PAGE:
Today at the Borough Police Court, before the Mayor (Mr CC Graham), Alderman V Fowler, and Mr AJ Tugwell, Benjamin Watson (21), groom, 42 Hampton Road, was charged on remand with having stolen from the North Riding Field Artillery Barracks, St John’s Road, 9 pairs of leather leggings, 2 pairs of khaki trousers, 2 pairs of riding breeches, 6 girdles, 5 cardigan vests, 1 pocket book and 1 typewriting eraser, valued together at £2, the property of the North Riding Territorial Association, between December 15th and 18th.
The Chief Constable said the case had been twice adjourned to allow the stolen articles to be recovered. The search had been fruitless, however, and he, therefore, asked permission to substitute an amended charge, referring to the articles found in prisoner’s possession, namely, a girdle, a pocket book, and a typewriter eraser, valued together at 1s 6d.
Prisoner elected to be dealt with by the magistrates.
The Chief Constable said that the facts briefly were that during the night of December 16th the barracks were broken into, a window having been broken, and the caretaker had missed a number of articles the following morning. Later in the day prisoner was found in possession of the articles mentioned in the amended charge.
Sergt-Major Workman kept his stores in naptha, and the articles smelt of naptha.
The prisoner said he bought the belt when in camp. There had been four books in the stores, and one was missing. Prisoner said the book which he had in his possession had been given to him by a boy named Cooper.
Sergt-Major Workman corroborated the evidence of the Chief Constable. In consequence of a report made to him by Sergt Stephenson he “took stock” and found the articles missing. He identified the articles as of the type issued to the army. Prisoner was a member of the Territorial Force, a belt having been issued to him twelve months ago.
The belt produced had not been worn, and he could not say that defendant had worn the belt issued to him.
The book was a type not issued to privates. In answer to a question witness said he did not think prisoner had ever been on parade in blue uniform.
Wm Stephenson, caretaker of the barracks, spoke as to having left the barracks secure on the night in question. He had next morning found the storeroom upset, and with Sergt-Major Workman had discovered the articles were missing.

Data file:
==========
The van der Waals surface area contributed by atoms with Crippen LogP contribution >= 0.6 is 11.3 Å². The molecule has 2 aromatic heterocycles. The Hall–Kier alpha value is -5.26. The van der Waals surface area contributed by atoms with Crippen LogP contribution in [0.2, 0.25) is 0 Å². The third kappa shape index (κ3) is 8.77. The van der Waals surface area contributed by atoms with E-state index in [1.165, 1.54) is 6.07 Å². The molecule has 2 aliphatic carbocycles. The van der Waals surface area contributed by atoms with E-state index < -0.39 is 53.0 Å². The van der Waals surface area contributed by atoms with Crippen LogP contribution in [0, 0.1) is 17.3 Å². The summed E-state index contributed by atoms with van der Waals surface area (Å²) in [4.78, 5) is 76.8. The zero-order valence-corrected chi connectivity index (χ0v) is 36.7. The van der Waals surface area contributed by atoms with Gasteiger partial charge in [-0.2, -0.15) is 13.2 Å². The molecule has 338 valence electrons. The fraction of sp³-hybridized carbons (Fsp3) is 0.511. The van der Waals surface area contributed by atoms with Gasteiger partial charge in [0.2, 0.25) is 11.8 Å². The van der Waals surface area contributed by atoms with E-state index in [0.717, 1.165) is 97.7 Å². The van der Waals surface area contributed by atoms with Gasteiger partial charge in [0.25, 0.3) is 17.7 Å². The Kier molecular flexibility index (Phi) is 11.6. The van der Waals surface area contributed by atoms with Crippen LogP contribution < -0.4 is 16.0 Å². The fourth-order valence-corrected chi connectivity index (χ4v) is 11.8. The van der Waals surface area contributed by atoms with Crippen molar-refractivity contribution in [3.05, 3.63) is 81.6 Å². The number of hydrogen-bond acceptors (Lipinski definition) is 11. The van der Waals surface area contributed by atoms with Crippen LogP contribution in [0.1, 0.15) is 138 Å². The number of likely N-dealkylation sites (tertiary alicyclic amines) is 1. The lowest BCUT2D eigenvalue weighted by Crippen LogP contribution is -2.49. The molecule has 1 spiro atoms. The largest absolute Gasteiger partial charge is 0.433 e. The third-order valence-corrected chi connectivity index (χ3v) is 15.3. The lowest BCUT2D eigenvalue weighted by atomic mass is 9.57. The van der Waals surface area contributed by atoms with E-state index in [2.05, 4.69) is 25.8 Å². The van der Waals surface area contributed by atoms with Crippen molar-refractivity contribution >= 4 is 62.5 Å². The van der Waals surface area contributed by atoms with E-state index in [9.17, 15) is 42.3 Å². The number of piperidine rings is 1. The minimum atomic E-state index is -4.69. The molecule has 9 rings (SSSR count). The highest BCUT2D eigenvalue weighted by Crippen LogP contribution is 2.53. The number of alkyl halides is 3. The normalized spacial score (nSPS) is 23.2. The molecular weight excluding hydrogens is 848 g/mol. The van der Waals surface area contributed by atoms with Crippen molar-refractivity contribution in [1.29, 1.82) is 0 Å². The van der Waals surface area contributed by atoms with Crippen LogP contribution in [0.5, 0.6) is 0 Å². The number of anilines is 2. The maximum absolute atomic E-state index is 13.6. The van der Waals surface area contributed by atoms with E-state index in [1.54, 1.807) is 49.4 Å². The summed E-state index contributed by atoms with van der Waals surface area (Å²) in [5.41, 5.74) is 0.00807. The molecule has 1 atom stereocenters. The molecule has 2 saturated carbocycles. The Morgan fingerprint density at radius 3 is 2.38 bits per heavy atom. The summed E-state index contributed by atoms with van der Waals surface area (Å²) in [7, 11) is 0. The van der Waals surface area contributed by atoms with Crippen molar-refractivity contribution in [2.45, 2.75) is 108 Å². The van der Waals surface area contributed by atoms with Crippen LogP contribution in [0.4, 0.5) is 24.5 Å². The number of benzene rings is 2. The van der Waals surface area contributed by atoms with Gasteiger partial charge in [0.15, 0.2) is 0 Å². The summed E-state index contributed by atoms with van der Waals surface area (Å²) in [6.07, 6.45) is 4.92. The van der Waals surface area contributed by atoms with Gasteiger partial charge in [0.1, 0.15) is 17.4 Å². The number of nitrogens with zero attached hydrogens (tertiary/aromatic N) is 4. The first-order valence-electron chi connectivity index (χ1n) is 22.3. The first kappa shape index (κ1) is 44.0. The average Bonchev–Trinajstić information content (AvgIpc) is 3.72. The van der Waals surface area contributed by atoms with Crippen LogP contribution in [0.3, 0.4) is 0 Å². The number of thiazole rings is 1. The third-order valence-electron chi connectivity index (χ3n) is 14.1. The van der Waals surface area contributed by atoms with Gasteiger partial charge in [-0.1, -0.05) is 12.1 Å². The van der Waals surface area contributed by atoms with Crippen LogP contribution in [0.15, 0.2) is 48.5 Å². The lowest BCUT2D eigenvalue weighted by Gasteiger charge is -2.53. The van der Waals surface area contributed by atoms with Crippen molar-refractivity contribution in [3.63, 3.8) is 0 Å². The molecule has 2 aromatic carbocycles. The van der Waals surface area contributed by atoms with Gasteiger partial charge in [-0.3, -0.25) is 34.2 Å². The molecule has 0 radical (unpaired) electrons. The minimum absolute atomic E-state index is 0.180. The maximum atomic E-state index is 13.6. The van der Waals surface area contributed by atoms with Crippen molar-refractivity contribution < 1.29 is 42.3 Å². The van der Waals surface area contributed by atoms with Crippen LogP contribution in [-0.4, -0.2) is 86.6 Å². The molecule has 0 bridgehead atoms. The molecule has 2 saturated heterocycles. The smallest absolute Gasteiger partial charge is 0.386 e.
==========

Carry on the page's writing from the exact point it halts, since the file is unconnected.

Wm Watson said his son didn’t sleep at home on December 16th. His son’s belt was the worse for wear. He had worn it under his ordinary clothing, and he had warned him that he should not do so.
Fred Cooper, 54, St John’s Road, had seen prisoner at his (witness’s) home at 9.30 on December 17th. He knew nothing of the pocket-book, and did not give prisoner any of the articles. At half-past one he had seen prisoner writing in the book.
Prisoner said witness had seen him writing in the book at a quarter to twelve.
Detective Inspector Nawton said he saw prisoner at the Police Office on December 17th and cautioned him. He said with respect to the girdle, “I got it from a Whitby lad when in camp.” He also alleged that he had had the pocket book, which was quite clean, in his pocket for about a year.
Detective Sergt Yeoman, who had investigated the case, said that when searched by PC Wellburn, defendant had said the belt had been given to him.
Cooper signed a statement to the effect that he had only seen the book for the first time the previous day.
PC Wellburn said he had accompanied Detective Sergeant Yeoman. He had heard prisoner say that he had had the articles in his possession for a year and, in front of Cooper, that he had received them from Cooper on December 17th. He added that defendant was wearing rubber heels and that he had pulled them off in the cell. A pad beneath the broken window at the barracks bore the imprint of a rubber heel.
The Chief Constable said that there were the other articles recovered, and he would have to take advice as to what to do.
Prisoner said he had torn one heel off in the cell accidentally, and had pulled the other off. He alleged that PC Wellburn had bullied him in the cell.
With regard to the charge, he had received the goods from Cooper. If things were cleared up he would take proceedings for his having been imprisoned for nothing.
The magistrates retired, and on their return the Mayor said the bench found prisoner guilty, but in consideration of his youth, and it being the first time he had been before the bench, they would take a lenient view. He would be kept under probation for 12 months, in the sum of £10 to come up for judgement if called upon.